The world of jazz is one of music’s biggest. When we think of the genre, towns like New York or New Orleans pop into mind, but back home we’ve seen it grow thanks to the virtuosic work of saxophonist Sam Boon and his talented Quintet.
There’s no question that the world of jazz is one of the most contentious, not too dissimilar to perceptions of classical, where many young people are turned off it without even listening to it.
It could be said that elitists and older music fans have created a barrier to entry for the genre; meaning that the live jazz music scene here is synonymous with expensive admission charges, seated and suited gigs, full of jazz standards from 100 years ago.
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Sam noted that his easily accessible gigs in the past have brought in music fans of all different types, who are drawn to the sheer energy of the heavily improvised and powerful shows.
“My experience is when you get young people who might not have ever listened to a John Coltrane record or anything,” he says, “if they see an up tempo, high energy show, they often go, ‘Oh shit, that’s amazing’ You know, because it is a big energy in a room.”
“I think there’s something unappealing to an audience when they have to feel like they have to study music to understand it. I think we need to drop this elitism, make it accessible. So it’s not $40 and you have to be quiet at a jazz club, you know?”
With most of experiencing a rowdy gig at a pub, where you’re rubbing shoulders with strangers, singing along, and having the time of your life. This is the kind of scene Sam wants to see jazz join.
“That’s the thing I hate the most, I think,” he continues. “Jazz should be in rowdy bars. It should be at your front bars, like…I can ramble many places off. But it seems like we put it in these jazz clubs, and all of a sudden, it’s this, ‘Oh, we’ve got to sit down and we’ve got to listen, we’ve got to be smart.’”
“Put it in a drunken front bar or somewhere where people haven’t had to pay $100 to come in. We still got to pay musicians, okay? But it doesn’t have to be this highbrow event, it should be part of the space. So do innovative things like having different events where there’s collaborations with different artists.”
Sam noting that a lot of the perceptions around the jazz genre are based on name alone. “I think if you call something Jazz people go ‘Oh, that old people, you know?’, ‘Oh, that’s too hard for me to understand’”.
The jazz scene here still strong, but assuredly not as strong as it should be. One path into bringing the genre into more ears may be a subtle rebrand by festivals by calling the genre something different.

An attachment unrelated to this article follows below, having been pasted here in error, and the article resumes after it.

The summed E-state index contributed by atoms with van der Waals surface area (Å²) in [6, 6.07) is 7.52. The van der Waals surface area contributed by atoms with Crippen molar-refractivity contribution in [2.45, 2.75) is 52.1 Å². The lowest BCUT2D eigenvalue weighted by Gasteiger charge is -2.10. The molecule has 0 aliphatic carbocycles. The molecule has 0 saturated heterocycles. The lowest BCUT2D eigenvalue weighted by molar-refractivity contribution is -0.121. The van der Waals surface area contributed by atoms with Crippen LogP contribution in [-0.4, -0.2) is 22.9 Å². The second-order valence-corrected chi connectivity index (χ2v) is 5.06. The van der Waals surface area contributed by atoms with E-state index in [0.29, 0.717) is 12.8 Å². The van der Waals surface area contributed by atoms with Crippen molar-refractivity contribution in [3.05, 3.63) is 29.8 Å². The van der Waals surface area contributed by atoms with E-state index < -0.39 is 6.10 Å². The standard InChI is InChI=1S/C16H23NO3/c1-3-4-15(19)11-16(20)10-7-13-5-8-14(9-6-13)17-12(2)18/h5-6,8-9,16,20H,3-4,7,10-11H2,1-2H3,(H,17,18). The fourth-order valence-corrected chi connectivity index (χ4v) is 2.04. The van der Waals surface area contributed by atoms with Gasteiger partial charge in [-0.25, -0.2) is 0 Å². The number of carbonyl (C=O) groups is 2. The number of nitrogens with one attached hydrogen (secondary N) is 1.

“Even in our mainstream festivals, even just having a little ‘weird’ music stage, it doesn’t have to be a jazz stage,” Sam says.
“I think the jazz scene in Australia is quite diverse and quite great. It doesn’t always attract attention, you know, as much as more popular music, but this is exactly what we’re trying to do with working with Be_Hear/Now”
“We have an amazing, diverse, interesting, creative jazz scene and very different sub genres in that. But you’re probably only ever going to see it, if you venture out and go into the jazz lab, or something like that, which is quite nice and underground.”
“I think a lot of songwriters think that jazz musicians are all just about playing academically or think ‘I don’t understand what’s going on’, or ‘there’s no melody’, because the thing about jazz, it’s supposed to have the most freedom, you know, you can be as a musician, so you study all these different things, and when you’re playing with a songwriter, or you’re playing your own band that you’re doing indie rock or soul or whatever, or you’re trying to do is confine something.”
“It’s all about trying to see if you can push boundaries, the artist or the group of artists on the stage interacting together, improvising in that moment. So I think Jazz is often given a bad rap, I don’t know why exactly. A lot of the people that are performing and write original Jazz are often some of the side people that play with some of the biggest artists.”
Sam mentioned that perceptions around jazz were a factor in reaching out to Be_Hear/Now. But after much collaboration between Boon and the festival, they have joined forces for a great performance.
“I sent an email, and said, look, it’s probably not what you’re actually after, you wouldn’t probably ever get a contemporary jazz quintet applying for this kind of experience,” he said. “But when I read into the guidelines, it’s talking about building audiences, it’s talking about community involvement.”
“They accepted and we had the meeting, and what I wanted to try and do is show a jazz quintet that can actually sound really cool amongst that line-up. I’ve first of all sort of wanted directors to think about that, you know, there’s no reason why you can’t put something like that on a mainstream festival”.
A key element of the planning of the performance has been how it will appeal to a younger audience, and how it may bring them to Sam Boon Quintet and Jazz gigs in the future.
“Our crew was talking about how can we get jazz in front of younger audiences,” he continues. “Doing it at the Bowls Club was hilarious, because that’s where we did the video. It was just it was kind of fitting.”
“You know, I was talking to Bowls Club here in Ballarat, and they’re keen to do something like that and bring young people on, they’ll put cheap beer on, there is a great way to get people in front of jazz put cheap beer on.
“Innovative ideas like this, put it out of a jazz club, put it into a just a normal pub or Bowls Club. I think we just need to think about it a bit differently. Think change, change the mindset. So, yeah, we’ll see what happens with that.”